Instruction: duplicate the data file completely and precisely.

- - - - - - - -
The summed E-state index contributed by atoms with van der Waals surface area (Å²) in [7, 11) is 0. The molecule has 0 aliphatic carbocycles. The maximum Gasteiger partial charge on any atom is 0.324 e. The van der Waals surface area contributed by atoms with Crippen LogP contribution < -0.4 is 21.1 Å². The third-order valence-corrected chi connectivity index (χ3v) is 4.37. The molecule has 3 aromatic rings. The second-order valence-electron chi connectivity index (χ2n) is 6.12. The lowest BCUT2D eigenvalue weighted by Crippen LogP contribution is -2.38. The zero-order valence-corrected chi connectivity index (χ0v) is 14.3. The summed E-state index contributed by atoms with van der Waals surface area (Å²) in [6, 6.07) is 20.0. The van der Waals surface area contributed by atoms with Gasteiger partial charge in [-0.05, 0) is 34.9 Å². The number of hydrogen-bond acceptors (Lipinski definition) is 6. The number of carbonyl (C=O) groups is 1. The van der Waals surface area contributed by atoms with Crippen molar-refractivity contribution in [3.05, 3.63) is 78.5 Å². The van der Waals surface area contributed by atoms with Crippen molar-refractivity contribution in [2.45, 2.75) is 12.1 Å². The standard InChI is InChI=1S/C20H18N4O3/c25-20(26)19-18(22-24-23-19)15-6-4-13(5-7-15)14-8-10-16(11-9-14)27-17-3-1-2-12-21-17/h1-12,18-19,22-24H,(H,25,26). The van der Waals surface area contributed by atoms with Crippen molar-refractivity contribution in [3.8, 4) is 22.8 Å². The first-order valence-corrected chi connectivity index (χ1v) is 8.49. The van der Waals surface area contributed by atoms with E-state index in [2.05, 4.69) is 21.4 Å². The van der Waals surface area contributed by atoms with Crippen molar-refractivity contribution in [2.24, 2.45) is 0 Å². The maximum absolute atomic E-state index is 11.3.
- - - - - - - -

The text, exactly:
The summed E-state index contributed by atoms with van der Waals surface area (Å²) in [7, 11) is 0. The molecule has 0 aliphatic carbocycles. The maximum Gasteiger partial charge on any atom is 0.324 e. The van der Waals surface area contributed by atoms with Crippen LogP contribution < -0.4 is 21.1 Å². The third-order valence-corrected chi connectivity index (χ3v) is 4.37. The molecule has 3 aromatic rings. The second-order valence-electron chi connectivity index (χ2n) is 6.12. The lowest BCUT2D eigenvalue weighted by Crippen LogP contribution is -2.38. The zero-order valence-corrected chi connectivity index (χ0v) is 14.3. The summed E-state index contributed by atoms with van der Waals surface area (Å²) in [6, 6.07) is 20.0. The van der Waals surface area contributed by atoms with Gasteiger partial charge in [-0.05, 0) is 34.9 Å². The number of hydrogen-bond acceptors (Lipinski definition) is 6. The number of carbonyl (C=O) groups is 1. The van der Waals surface area contributed by atoms with Crippen molar-refractivity contribution in [3.05, 3.63) is 78.5 Å². The van der Waals surface area contributed by atoms with Crippen molar-refractivity contribution in [2.45, 2.75) is 12.1 Å². The standard InChI is InChI=1S/C20H18N4O3/c25-20(26)19-18(22-24-23-19)15-6-4-13(5-7-15)14-8-10-16(11-9-14)27-17-3-1-2-12-21-17/h1-12,18-19,22-24H,(H,25,26). The van der Waals surface area contributed by atoms with Crippen molar-refractivity contribution in [3.8, 4) is 22.8 Å². The first-order valence-corrected chi connectivity index (χ1v) is 8.49. The van der Waals surface area contributed by atoms with E-state index in [2.05, 4.69) is 21.4 Å². The van der Waals surface area contributed by atoms with Crippen molar-refractivity contribution in [2.24, 2.45) is 0 Å². The maximum absolute atomic E-state index is 11.3.